Sep 17, 2009

Football Player Save Mosque in Spain

Muslim footballer saves Spanish mosque: press
[ Thursday, 13 December 2007 ]


Mali international footballer Frederic Kanoute has saved a mosque from closure in Seville, Spain's ABC newspaper reported on Thursday.

Kanoute paid 510,860 euros (749,340 dollars) so that fellow Muslims in Seville would not find themselves without a mosque.

Kanoute, who plays for Sevilla in the Spanish League since moving from French champions Lyon in 2005, has also created a foundation in Mali to help children, particularly orphans.


Seville Mosque Remains Costly Dream

By Al-Amin Andalusi, IOL Correspondent

For years, Seville Muslims have been trying to build a stately mosque in the southern city to no avail

SEVILLE — Despite years of relentless efforts, the construction of a stately mosque remains a costly dream for Muslims in the southern city of Seville, the capital of the autonomous community of Andalusia.

"We are still negotiating with city officials to find a solution for the mosque issue," Muslim community leader Malik Roueth told

After municipal officials reneged on several promises to allocate a plot of land for the mosque, the sizable Muslim community is left with no other option but buy one.

"We need no less than 6 million euros," said Roueth, citing rocketing land prices in the area.

For years, Seville Muslims have been trying to build a stately mosque in the southern city.

Efforts with local authorities to get a state-owned piece of land to build a mosque that can accommodate up to 10,000 worshippers have repeatedly hit snags.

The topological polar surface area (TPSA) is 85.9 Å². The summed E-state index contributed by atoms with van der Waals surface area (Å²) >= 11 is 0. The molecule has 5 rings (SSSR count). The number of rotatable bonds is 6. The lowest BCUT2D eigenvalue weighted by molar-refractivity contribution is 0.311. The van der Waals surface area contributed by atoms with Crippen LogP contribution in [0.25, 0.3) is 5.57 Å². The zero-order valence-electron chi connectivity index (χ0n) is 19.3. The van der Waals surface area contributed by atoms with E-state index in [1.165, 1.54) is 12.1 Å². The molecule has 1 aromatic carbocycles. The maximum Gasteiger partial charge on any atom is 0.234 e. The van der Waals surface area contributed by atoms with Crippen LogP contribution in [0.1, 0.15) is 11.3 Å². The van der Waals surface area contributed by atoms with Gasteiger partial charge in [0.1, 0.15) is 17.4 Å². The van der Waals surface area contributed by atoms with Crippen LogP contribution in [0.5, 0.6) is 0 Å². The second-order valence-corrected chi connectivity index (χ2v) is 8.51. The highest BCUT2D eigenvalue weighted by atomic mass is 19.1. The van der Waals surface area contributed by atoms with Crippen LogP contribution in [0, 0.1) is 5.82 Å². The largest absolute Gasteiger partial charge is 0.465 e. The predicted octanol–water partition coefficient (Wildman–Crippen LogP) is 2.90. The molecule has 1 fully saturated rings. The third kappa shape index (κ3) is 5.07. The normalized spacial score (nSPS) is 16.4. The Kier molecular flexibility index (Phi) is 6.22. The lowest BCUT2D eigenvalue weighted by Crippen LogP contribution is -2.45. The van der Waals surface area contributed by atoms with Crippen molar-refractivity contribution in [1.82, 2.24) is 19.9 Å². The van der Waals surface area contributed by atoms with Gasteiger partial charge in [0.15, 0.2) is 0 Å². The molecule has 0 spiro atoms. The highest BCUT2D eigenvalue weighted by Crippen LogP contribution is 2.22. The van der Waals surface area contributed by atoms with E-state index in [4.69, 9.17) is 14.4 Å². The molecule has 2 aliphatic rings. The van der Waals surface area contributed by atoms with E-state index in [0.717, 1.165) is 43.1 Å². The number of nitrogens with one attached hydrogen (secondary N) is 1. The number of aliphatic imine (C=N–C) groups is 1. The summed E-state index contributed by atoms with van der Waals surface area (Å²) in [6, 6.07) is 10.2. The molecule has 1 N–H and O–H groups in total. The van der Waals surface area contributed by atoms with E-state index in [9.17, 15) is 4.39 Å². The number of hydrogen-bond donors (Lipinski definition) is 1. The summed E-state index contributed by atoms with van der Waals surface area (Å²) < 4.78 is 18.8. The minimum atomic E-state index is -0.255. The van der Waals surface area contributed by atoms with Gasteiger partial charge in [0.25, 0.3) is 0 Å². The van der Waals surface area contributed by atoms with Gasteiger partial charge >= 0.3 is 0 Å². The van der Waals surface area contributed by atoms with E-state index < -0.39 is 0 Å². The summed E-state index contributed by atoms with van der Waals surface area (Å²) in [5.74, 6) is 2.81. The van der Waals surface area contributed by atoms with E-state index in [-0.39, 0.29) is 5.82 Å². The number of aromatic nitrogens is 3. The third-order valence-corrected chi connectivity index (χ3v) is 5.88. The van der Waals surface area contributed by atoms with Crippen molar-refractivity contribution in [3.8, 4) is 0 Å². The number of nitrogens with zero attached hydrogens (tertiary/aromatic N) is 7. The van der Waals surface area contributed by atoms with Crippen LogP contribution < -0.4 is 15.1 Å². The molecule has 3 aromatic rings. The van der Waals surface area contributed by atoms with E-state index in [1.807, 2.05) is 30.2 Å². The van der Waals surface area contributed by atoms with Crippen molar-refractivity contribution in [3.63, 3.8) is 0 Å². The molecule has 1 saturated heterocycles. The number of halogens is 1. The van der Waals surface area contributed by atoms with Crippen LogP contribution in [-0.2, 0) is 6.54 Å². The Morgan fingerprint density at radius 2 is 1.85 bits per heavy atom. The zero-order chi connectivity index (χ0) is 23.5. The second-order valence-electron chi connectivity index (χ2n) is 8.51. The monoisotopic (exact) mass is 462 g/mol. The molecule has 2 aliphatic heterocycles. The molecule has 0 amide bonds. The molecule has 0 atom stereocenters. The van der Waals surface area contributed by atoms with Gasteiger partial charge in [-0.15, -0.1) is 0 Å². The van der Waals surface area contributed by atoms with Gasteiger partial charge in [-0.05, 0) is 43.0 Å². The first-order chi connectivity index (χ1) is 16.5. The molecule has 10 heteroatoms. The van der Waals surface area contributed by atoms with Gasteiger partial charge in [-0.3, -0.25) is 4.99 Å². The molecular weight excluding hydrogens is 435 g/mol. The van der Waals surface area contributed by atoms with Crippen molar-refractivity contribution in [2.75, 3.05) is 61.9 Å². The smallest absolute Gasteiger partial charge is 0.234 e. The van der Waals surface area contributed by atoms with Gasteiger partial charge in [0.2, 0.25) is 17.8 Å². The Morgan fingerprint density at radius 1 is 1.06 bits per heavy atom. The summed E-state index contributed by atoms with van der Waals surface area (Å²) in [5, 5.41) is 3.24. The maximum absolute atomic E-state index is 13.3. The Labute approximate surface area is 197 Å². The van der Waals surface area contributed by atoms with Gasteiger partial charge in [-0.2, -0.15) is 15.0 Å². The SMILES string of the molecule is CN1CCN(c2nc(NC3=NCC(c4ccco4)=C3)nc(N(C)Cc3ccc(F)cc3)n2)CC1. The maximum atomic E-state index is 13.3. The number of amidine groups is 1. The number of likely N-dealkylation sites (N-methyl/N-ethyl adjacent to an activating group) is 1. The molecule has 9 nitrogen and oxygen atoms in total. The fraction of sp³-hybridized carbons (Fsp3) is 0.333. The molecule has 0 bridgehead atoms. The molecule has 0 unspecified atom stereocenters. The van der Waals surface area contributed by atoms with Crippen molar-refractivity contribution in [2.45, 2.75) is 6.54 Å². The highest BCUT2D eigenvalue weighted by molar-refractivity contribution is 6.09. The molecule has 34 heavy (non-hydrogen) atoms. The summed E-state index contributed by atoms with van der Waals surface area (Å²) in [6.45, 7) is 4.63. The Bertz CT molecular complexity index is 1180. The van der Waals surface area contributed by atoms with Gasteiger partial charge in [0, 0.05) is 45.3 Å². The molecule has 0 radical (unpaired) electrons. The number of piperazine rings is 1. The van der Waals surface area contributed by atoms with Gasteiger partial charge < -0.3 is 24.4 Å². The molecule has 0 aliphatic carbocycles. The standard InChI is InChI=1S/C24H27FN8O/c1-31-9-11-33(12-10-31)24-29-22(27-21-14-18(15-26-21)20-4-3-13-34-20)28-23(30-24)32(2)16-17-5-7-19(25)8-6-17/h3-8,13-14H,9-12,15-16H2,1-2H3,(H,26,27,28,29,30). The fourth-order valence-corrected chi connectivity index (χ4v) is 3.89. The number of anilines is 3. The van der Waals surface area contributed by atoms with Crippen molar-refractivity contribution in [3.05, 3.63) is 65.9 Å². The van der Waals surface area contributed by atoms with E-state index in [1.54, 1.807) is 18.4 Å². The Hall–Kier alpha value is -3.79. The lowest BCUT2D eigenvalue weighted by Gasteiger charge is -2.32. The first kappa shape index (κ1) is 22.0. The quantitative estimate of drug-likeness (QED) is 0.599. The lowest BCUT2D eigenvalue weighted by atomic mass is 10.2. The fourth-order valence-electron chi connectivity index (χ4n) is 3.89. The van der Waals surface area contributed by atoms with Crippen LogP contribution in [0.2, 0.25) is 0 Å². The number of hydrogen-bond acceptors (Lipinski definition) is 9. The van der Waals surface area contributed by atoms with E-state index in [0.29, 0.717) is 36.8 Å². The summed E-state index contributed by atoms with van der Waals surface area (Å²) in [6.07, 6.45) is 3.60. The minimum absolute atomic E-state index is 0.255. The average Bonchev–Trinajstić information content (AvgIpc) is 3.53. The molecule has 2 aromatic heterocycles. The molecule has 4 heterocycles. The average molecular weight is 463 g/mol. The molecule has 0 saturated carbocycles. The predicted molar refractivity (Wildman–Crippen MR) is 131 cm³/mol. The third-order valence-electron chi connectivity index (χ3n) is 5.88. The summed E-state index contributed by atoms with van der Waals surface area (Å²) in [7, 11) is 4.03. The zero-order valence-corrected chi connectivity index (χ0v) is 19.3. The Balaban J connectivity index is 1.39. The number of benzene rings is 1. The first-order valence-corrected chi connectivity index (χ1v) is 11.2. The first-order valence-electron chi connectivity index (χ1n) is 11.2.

"Finding a 6000-meter piece of land (for the mosque) will not be an easy task," notes Roueth.

Seville is the capital of Andalusia, the most populous and the second largest of the seventeen autonomous communities making up the Kingdom of Spain.

Seville Cathedral now occupies the site of an ancient mosque world-renowned for its Giralda minaret.

Topped with four copper spheres that could be seen for miles around, the Moorish tower was used both to call the faithful to prayer and as an observatory over the city.

The minaret, which tower took 12 years to build, is considered the finest of the three great Almohad minarets, the others are in the Moroccan cities of Rabat and Marrakesh.

The Giralda became the bell tower of the Christian cathedral as of 1402.

Fierce Opposition

Plans to build a purpose-based mosque in Seville have been met with fierce oppositions from some locals.

A few months ago, authorities froze plans to allocate a plot of land for Muslims to build their mosque after protests.

Opponents has left slaughtered pig heads at the location, believing such a move would push Muslims to drop the plans.

In reaction to the protests, the authorities withdraw the land even though by that time Muslims had spent more than 200,000 euros to prepare the land for the mosque construction.

"At the moment, we are not planning to seek financial compensations from local authorities," said Roueth.

"We have other priorities."

In 2005, local authorities reneged on a decision to allocate a plot for building the mosque after similar protests from some locals.

A Spanish court ruled at the time against granting state-owned lands to build places of worship.

"The verdict set a precedent," Roueth notes.

"The Catholic Church will be the most affected because most churches are built on state-owned land."

Spain has an estimated Muslim minority of about at 1.5 million out of a total population of 40 million.

Islam is the second religion after Christianity and has been recognized through the law of religious freedom, issued in July 1967.
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